Epidemiology and Population Health
Epidemiology and Population Health
ASSIGNMENT # 1
TITLE: Epidemiology and Population Health
1. Briefly summarize your selected population health problem and describe how principles of epidemiology are being applied—or could be applied—to address the problem.
2. Are there any lessons learned from the use of epidemiology in the eradication of smallpox that can be applied to your selected problem?
3. Evaluate the cost effectiveness of addressing this health problem at the population level versus the individual level.
Review the Learning Resources, focusing on the smallpox epidemic of the 1960s and 1970s and how health organizations applied principles of epidemiology to eradicate this disease.
In light of this example, consider the cost effectiveness of addressing smallpox at the population level.
Using the Learning Resources, research a current population health problem (local or global). Select one on which to focus for this Discussion.
Think about how principles of epidemiology are being applied—or could be applied—to address the problem.
What lessons from the use of epidemiology in the eradication of smallpox might be applicable to this selected problem? What are the financial benefits of addressing this issue at the population level as opposed to the individual level?
ASSIGNMENT # 2 – DOUBLE SPACE, APA 6TH EDITION 2 REFERENCES
SCHOLARLY JOURNALS FROM 2010
TITLE: Descriptive Epidemiology
1. Evaluate your selected health problem in the population you identified by describing three to five characteristics related to person, place, and time.
2. Appraise the data sources you utilized by outlining the strengths and limitations of each.
3. Discuss two methods you could use to collect raw data to determine the descriptive epidemiology of your health problem, Determine how these methods would influence the completeness of case identification as well as the case definition/diagnostic criteria used.
HIV/AIDS was first recognized as an epidemic in the United States in 1981. At the beginning of the AIDS epidemic, the life expectancy for infected persons was less than 7 years. Today, because of research and new treatment options, people who begin treatment soon after diagnosis can expect to live a nearly normal life span (Cairns, 2010). The HIV/AIDS epidemic was identified through descriptive epidemiology.
Descriptive epidemiologic studies are often conducted as precursors to analytic studies. Epidemiologic concepts are used to gather data to better understand and evaluate health trends in populations. Data such as characteristics of the persons affected, place where an incident occurred, and time of occurrence are collected and analyzed to look for patterns in an effort to identify emerging health problems. In this Discussion, you will apply the epidemiologic concepts of time, place, and person to a specific population health problem.
• Consider a variety of population health problems, and then select one on which to focus for this Discussion.
• Identify a specific population affected by your selected health problem.
• Research the patterns of the disease in your selected population using the epidemiologic characteristics of person, place, and time.
• Explore three to five data sources presented in the Learning Resources that could aid you in describing the population and magnitude of the problem. Analyze the strengths and limitations of each data source.
• Consider methods for obtaining raw data to determine the variables of person, place, and time for your health problem. Ask yourself: How would the methods I select influence the accuracy of case identification, definition, and diagnosis?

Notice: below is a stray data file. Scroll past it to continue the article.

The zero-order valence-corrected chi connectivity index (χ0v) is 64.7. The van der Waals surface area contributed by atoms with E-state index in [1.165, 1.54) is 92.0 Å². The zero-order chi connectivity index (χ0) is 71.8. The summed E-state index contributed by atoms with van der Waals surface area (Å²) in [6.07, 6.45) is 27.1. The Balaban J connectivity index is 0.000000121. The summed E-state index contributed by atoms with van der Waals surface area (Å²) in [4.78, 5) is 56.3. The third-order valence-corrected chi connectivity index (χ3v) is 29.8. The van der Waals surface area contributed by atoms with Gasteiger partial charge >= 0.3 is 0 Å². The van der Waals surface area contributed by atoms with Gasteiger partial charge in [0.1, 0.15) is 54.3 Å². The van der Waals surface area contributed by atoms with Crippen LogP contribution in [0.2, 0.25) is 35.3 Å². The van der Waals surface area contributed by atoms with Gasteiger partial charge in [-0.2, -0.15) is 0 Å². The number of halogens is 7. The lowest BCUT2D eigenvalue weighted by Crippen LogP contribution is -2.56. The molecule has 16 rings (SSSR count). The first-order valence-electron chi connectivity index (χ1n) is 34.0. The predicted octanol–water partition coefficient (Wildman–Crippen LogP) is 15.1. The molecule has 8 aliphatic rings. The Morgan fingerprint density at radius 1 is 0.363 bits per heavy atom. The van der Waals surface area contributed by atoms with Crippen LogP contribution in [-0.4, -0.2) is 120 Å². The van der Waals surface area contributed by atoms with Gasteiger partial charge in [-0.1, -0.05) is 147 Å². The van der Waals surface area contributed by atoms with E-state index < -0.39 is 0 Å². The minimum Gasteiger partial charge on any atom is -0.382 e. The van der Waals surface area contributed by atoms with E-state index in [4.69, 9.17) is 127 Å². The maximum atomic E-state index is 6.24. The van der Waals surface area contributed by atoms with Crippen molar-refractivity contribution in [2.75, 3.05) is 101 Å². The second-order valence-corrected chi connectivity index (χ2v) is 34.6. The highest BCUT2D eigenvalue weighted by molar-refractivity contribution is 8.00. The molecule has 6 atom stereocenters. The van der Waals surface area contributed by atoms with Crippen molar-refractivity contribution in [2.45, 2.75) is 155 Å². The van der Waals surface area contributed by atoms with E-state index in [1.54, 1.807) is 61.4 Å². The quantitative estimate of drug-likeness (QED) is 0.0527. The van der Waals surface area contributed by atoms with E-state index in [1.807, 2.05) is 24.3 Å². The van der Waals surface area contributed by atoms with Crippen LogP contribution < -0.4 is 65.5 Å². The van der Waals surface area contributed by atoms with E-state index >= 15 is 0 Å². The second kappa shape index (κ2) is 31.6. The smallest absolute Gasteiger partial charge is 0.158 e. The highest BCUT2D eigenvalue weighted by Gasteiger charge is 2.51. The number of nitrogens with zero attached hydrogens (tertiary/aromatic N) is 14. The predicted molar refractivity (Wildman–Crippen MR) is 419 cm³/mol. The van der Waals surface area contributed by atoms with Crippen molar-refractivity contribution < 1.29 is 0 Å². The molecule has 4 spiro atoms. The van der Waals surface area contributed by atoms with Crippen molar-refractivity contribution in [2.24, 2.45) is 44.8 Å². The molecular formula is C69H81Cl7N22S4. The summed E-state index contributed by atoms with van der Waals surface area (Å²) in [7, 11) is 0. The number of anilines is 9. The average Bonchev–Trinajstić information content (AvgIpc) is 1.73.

ASSIGNMENT # 3 –
DOUBLE SPACE, APA 6TH EDITION 2 REFERENCES SCHOLARLY JOURNALS FROM 2010
TITLE: Analytic Epidemiology Designs: Observational
1. Identify the association between the risk factor and health outcome you selected, and suggest which observational study design you feel is most appropriate for examining that association.
2. Support your selection of the observational design, noting its strengths and limitations for addressing the health problem.
3. What might you be able to learn by using your selected study design that might lead to improvements in population health? Support your response with evidence from the literature.
• Review the different types of observational study designs presented in the Learning Resources: ecologic, cross-sectional, case-control, and cohort.
• Carefully examine the characteristics, strengths, and limitations of each design.
• Consider an association between a risk factor and a particular health outcome that is of interest to you. Then, select the observational study design you think would be the most appropriate for exploring this association.
• Consider how using observational study designs can lead to improvements in population health.
A clinical pediatric nurse has noticed a rise in childhood cancer diagnoses among the Hispanic population served by the local clinic. The nurse is concerned about this increase in cancer incidence in the patient population and turns to the literature to explore current research on this topic. The nurse finds through the reading that there appears to be an association between parental smoking and childhood cancer and wonders if this could be the cause of the rise in cases.
This type of suspected association between a risk factor (exposure) and a particular outcome (childhood cancer) can be evaluated using an observational study design. This week, you were introduced to observational study designs used in epidemiology. For this Discussion, you will identify an epidemiologic association of interest (e.g., smoking and lung cancer, obesity and heart disease, hormone replacement/modification therapy and breast cancer) and determine an appropriate observational study design for exploring that association.
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